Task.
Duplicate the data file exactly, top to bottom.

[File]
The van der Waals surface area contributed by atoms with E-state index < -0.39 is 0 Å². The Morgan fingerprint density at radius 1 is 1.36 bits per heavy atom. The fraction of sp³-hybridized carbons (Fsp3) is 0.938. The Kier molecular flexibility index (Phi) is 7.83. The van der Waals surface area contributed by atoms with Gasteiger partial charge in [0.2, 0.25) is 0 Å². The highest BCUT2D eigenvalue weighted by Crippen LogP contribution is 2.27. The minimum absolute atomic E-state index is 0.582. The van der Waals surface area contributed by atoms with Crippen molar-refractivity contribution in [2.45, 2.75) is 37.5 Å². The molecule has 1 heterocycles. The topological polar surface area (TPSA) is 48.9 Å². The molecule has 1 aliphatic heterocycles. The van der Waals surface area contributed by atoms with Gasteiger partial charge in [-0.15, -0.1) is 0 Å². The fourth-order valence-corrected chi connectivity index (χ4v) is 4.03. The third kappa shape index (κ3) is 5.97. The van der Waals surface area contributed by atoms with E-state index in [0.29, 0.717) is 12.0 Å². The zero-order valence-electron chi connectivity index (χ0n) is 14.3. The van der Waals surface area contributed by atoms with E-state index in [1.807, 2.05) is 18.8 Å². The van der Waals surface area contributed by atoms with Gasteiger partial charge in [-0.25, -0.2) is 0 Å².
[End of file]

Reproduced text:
The van der Waals surface area contributed by atoms with E-state index < -0.39 is 0 Å². The Morgan fingerprint density at radius 1 is 1.36 bits per heavy atom. The fraction of sp³-hybridized carbons (Fsp3) is 0.938. The Kier molecular flexibility index (Phi) is 7.83. The van der Waals surface area contributed by atoms with Gasteiger partial charge in [0.2, 0.25) is 0 Å². The highest BCUT2D eigenvalue weighted by Crippen LogP contribution is 2.27. The minimum absolute atomic E-state index is 0.582. The van der Waals surface area contributed by atoms with Crippen molar-refractivity contribution in [2.45, 2.75) is 37.5 Å². The molecule has 1 heterocycles. The topological polar surface area (TPSA) is 48.9 Å². The molecule has 1 aliphatic heterocycles. The van der Waals surface area contributed by atoms with Gasteiger partial charge in [-0.15, -0.1) is 0 Å². The fourth-order valence-corrected chi connectivity index (χ4v) is 4.03. The third kappa shape index (κ3) is 5.97. The van der Waals surface area contributed by atoms with E-state index in [0.29, 0.717) is 12.0 Å². The zero-order valence-electron chi connectivity index (χ0n) is 14.3. The van der Waals surface area contributed by atoms with E-state index in [1.807, 2.05) is 18.8 Å². The van der Waals surface area contributed by atoms with Gasteiger partial charge in [-0.25, -0.2) is 0 Å².